I use an Evoke 3 radio made by Pure to listen to music. It has a very good sound — at least to my cloth ears. One of its features is that it plays MP3s from an SD card. But its firmware is quite old-fashioned perhaps because of technical limitations. It displays the song information but can only understand ID3v1 tags. The world has moved on and ID3v2 tags are now the default for most devices. Also the Evoke displays all files even those which are hidden on computers by having a dot as the first character. This makes the display of the folders and songs messy.
I used to deal with the tagging by using a very good application called kID3 to copy the ID3v2 tags to ID3v1 tags in its GUI. I have recently been reading “The Art of Unix Programming” by Eric Steven Raymond and it prompted me to write a script to do the tagging. I’ve since seen that kID3 can be driven from a CLI so that may be a better way to do the tag copying.
I looked for command-line utilities to copy tags and couldn’t find any. But the good folks in the Perl community provide a library called MP3::Tag which allows easy manipulation of MP3 tags — as long as you can write in the Perl language. The library is available on CPAN but I used the MacPorts version. Many moons ago I could write Perl in my sleep so I decided to dust off the necessary neurones and write a Perl script.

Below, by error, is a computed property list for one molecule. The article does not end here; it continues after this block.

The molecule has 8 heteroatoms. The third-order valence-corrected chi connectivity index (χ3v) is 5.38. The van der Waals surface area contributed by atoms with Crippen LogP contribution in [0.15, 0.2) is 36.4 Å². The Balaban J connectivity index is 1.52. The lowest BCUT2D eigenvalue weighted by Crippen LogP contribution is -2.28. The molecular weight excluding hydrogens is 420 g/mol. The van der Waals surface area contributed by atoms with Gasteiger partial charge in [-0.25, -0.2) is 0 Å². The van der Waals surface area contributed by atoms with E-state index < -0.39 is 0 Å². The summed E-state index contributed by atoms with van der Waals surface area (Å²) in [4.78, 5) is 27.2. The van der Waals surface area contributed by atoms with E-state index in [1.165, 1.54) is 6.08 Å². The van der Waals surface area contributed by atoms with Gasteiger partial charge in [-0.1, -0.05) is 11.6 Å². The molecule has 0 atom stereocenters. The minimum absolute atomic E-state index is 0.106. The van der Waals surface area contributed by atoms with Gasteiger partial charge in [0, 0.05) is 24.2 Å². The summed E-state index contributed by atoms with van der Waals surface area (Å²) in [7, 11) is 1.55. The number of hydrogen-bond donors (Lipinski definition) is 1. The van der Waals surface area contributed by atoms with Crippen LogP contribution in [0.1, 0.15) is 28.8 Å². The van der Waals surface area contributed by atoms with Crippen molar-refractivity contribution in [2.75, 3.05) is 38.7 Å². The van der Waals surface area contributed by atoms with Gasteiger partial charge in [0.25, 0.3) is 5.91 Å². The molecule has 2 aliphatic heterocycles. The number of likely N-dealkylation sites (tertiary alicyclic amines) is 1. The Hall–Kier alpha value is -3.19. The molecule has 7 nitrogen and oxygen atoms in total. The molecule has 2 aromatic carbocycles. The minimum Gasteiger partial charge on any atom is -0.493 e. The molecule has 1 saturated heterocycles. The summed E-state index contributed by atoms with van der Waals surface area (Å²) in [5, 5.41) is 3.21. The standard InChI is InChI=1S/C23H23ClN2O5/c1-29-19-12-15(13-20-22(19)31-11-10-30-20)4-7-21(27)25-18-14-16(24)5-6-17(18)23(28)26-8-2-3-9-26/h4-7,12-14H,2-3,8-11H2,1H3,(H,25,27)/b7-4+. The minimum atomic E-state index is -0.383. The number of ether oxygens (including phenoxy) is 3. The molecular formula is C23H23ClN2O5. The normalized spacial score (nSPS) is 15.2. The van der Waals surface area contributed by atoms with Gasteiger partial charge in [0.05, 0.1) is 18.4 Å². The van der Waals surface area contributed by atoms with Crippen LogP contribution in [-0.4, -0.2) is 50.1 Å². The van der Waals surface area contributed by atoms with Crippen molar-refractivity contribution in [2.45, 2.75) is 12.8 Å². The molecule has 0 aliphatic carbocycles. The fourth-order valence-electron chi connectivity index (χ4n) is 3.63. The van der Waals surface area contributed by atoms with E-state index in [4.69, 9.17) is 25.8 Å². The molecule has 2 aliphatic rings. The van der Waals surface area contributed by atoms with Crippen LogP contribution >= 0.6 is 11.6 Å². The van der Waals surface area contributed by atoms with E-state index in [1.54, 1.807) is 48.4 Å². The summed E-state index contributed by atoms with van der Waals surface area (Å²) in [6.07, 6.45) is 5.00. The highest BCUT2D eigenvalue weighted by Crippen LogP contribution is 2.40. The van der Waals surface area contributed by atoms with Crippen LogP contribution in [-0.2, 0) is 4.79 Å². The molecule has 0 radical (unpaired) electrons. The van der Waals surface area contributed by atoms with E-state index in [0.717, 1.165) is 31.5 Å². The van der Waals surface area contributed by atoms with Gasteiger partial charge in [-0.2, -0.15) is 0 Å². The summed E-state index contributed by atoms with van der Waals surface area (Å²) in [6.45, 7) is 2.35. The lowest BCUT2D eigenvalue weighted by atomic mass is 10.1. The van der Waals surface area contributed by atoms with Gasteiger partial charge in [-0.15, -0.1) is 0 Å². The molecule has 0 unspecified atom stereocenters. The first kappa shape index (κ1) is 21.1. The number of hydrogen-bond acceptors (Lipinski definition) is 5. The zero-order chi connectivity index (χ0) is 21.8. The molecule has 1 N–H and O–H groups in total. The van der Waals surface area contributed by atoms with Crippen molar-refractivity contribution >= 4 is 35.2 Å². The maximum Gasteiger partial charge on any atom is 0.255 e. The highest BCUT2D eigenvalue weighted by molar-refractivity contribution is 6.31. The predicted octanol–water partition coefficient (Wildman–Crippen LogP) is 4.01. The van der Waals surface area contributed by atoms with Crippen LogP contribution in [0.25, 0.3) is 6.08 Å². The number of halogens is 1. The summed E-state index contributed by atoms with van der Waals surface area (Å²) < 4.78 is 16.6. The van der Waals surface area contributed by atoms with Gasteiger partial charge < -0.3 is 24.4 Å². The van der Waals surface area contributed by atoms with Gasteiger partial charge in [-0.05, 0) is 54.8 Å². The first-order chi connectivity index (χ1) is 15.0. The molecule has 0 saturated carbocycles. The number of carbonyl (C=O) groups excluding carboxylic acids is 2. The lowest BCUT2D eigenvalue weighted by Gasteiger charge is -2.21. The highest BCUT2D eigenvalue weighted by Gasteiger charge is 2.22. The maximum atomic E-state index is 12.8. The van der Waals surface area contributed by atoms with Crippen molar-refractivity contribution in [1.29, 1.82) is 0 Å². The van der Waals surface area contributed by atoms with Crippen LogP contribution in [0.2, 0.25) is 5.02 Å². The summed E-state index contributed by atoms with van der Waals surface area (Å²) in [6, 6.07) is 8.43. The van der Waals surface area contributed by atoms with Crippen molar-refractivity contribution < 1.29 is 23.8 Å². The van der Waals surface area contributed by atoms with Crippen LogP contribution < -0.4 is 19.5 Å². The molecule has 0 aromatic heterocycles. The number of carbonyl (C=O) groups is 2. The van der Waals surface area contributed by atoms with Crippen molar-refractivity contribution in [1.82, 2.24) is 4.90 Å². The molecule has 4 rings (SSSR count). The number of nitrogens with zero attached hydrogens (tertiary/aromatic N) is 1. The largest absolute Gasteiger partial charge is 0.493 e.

The Perl script ‘mp3-tag-convert.pl’ is not new and exciting but may help as an example for whatever you want to do. The script looks at all the MP3 files in a folder and copies the ID3v2 tags to ID3v1 if they don’t already exist. It will also copy the ID3v1 tags to ID3v2 if they don’t already exist.
For my purposes I needed some other scripts. I had already written a shell script ‘tidy-mp3s’ to tidy MP3 folders of extraneous files that MacOS leaves lying about for its own purposes but that show on the Evoke 3 cluttering up the display.
I also needed a script to put it all together. ‘mp3s-to-evoke.ksh’ is a script which tags the MP3s in the way that suits the Evoke 3 and then copies them to the Evoke 3.So when I decide to change the songs on the Evoke 3 (it only handles a 2GB disc) I can just call the script in each MP3 folder on my computer and it will get copied to the Evoke 3.
The scripts are in this compressed file: evoke-scripts.zip.
I use Korn shell (ksh) for scripts because that’s what I grew up with. I think the scripts should run under Bash if that’s what you prefer.
So now my Evoke 3 screen is nice and clean.